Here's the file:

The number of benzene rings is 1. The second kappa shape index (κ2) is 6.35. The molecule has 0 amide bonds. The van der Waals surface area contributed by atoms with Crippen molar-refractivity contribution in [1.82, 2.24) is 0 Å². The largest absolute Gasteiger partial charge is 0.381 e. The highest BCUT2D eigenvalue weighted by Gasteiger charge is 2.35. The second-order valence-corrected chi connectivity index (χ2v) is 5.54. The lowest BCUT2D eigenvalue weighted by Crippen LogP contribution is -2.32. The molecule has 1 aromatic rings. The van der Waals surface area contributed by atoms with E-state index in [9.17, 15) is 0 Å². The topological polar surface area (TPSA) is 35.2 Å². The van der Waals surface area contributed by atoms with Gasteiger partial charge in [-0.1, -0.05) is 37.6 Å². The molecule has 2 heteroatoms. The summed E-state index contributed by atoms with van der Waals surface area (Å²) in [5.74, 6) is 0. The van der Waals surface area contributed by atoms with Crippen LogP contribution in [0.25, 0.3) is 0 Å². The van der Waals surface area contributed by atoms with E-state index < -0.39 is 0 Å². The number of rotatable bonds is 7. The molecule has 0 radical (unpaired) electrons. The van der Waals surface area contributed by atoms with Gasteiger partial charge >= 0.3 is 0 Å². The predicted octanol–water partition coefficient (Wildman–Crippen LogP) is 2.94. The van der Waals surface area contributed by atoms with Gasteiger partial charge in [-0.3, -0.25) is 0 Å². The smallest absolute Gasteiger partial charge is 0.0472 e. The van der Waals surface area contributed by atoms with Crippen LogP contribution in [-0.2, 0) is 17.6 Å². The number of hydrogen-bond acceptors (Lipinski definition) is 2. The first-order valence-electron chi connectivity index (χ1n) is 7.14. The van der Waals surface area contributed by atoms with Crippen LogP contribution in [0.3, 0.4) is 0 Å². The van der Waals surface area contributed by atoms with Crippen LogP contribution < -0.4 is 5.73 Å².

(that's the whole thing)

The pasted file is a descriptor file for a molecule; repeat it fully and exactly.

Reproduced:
The number of benzene rings is 1. The second kappa shape index (κ2) is 6.35. The molecule has 0 amide bonds. The van der Waals surface area contributed by atoms with Crippen molar-refractivity contribution in [1.82, 2.24) is 0 Å². The largest absolute Gasteiger partial charge is 0.381 e. The highest BCUT2D eigenvalue weighted by Gasteiger charge is 2.35. The second-order valence-corrected chi connectivity index (χ2v) is 5.54. The lowest BCUT2D eigenvalue weighted by Crippen LogP contribution is -2.32. The molecule has 1 aromatic rings. The van der Waals surface area contributed by atoms with E-state index in [9.17, 15) is 0 Å². The topological polar surface area (TPSA) is 35.2 Å². The van der Waals surface area contributed by atoms with Gasteiger partial charge in [-0.1, -0.05) is 37.6 Å². The molecule has 2 heteroatoms. The summed E-state index contributed by atoms with van der Waals surface area (Å²) in [5.74, 6) is 0. The van der Waals surface area contributed by atoms with Crippen LogP contribution in [0.25, 0.3) is 0 Å². The van der Waals surface area contributed by atoms with E-state index < -0.39 is 0 Å². The number of rotatable bonds is 7. The molecule has 0 radical (unpaired) electrons. The van der Waals surface area contributed by atoms with Gasteiger partial charge >= 0.3 is 0 Å². The predicted octanol–water partition coefficient (Wildman–Crippen LogP) is 2.94. The van der Waals surface area contributed by atoms with Gasteiger partial charge in [-0.3, -0.25) is 0 Å². The smallest absolute Gasteiger partial charge is 0.0472 e. The van der Waals surface area contributed by atoms with Crippen LogP contribution in [-0.2, 0) is 17.6 Å². The number of hydrogen-bond acceptors (Lipinski definition) is 2. The first-order valence-electron chi connectivity index (χ1n) is 7.14. The van der Waals surface area contributed by atoms with Crippen LogP contribution in [0.3, 0.4) is 0 Å². The van der Waals surface area contributed by atoms with Crippen LogP contribution < -0.4 is 5.73 Å².